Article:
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5 Ecommerce KPIs We Always Keep An Eye On

Running an online store can feel like spinning plates sometimes, trying to keep everything in check. But you know what really helps? Key performance indicators, or KPIs for short.

So, as the month comes to an end, it's time to check how your online store is doing. But with so much data to sift through, it can be overwhelming to know which numbers really matter. 

When deciding which stats to focus on for your online business, it's important to look at both the costs and the returns. That means keeping an eye on how much it costs you to acquire customers, as well as how much money you're bringing in and whether your customers are happy.

To simplify things, here are the five most important things you should be keeping track of to gauge the health of your online business. 

Revenue and Sales

Tracking your business's revenue and sales performance helps you understand how much money you're making and which products are bringing in the most cash, and when. To get a clear picture of your earnings, it's smart to gather data from your billing software and combine it with info from your retail analytics software.

Here are some key metrics to keep an eye on:

Average Order Value (AOV): This tells you the average amount customers spend each time they make a purchase. It helps you figure out things like how much to charge for shipping. 

For instance, if your AOV is high, you can likely afford to offer discounted or even free shipping. But if it's lower, you might need to adjust your shipping charges or drive your efforts towards bundle purchases to increase AOV.

Conversion Rate (CVR): CVR measures the percentage of website visitors who take a desired action, such as making a purchase, filling out a form, signing up for a subscription, or clicking on an ad.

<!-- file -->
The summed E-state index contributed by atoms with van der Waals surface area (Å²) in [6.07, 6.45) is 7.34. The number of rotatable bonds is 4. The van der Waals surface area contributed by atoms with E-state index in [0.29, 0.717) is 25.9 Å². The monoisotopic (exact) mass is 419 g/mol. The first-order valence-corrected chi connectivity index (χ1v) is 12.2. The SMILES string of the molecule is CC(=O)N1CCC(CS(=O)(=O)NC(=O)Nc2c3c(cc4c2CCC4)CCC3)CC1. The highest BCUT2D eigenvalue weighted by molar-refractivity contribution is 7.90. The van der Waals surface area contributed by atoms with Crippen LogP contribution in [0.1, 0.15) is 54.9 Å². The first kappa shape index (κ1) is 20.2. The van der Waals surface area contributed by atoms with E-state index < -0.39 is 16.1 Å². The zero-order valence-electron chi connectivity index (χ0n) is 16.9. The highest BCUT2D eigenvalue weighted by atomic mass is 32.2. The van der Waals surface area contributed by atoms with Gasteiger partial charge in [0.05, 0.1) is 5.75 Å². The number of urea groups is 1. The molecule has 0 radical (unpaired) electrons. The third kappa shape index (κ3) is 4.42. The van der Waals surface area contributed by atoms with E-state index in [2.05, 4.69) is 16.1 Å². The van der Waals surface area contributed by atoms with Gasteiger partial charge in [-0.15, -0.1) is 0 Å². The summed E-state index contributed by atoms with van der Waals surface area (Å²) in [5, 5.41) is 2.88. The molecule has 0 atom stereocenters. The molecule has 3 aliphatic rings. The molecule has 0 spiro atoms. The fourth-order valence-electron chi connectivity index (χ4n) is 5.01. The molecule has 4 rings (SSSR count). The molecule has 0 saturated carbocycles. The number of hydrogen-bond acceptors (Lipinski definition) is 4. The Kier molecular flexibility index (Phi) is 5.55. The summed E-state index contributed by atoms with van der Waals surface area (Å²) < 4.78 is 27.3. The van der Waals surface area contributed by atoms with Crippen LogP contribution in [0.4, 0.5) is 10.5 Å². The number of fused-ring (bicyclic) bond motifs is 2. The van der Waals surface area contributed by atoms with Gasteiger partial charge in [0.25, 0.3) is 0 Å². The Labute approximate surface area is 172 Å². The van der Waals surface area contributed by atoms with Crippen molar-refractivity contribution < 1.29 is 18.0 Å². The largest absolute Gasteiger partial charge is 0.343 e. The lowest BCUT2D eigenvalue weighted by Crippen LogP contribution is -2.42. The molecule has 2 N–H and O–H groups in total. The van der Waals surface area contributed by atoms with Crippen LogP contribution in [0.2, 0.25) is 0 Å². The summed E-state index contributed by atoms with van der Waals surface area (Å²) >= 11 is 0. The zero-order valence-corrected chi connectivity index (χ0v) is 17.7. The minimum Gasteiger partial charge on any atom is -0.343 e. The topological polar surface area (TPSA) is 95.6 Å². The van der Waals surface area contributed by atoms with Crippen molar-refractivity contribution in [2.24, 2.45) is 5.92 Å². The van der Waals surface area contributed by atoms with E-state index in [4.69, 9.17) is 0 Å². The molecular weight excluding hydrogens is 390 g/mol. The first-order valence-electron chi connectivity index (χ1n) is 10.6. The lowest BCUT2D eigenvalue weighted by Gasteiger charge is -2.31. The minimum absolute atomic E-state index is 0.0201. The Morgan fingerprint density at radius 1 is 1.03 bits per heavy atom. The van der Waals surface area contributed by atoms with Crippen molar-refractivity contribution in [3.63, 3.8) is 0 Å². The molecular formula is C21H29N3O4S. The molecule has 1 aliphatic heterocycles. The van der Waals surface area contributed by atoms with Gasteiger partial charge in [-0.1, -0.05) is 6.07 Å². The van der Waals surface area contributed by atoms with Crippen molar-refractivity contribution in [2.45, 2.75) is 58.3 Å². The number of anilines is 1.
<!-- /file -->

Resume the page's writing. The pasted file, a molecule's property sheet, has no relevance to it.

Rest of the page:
The specific goal of conversion can vary depending on the objectives of the business or individual. For example, businesses focused on lead generation may track the percentage of visitors who fill out a contact form, while those aiming to grow their subscriber base monitor sign-up rates for newsletters. 

Similarly, for those prioritizing website traffic, conversion rate might represent engagement metrics like pages per visit or time spent on site. In e-commerce, conversion rate typically measures the percentage of visitors who make a purchase. Overall, CVR is a measure of how successful your efforts are in achieving specific goals.

Website Performance and User Engagement

Your website is the first thing people see online. You want to make a good impression. But that's a topic for another day. 

What we're trying to say is, just as people might walk out of a store if they don't like the atmosphere, they might leave your website if it's not running smoothly. To see if it's attracting customers and making sales, here are some things to keep an eye on:

Website Traffic: This is the number of people who visit your online store within a certain period. It's important because generally, more visitors mean more potential sales.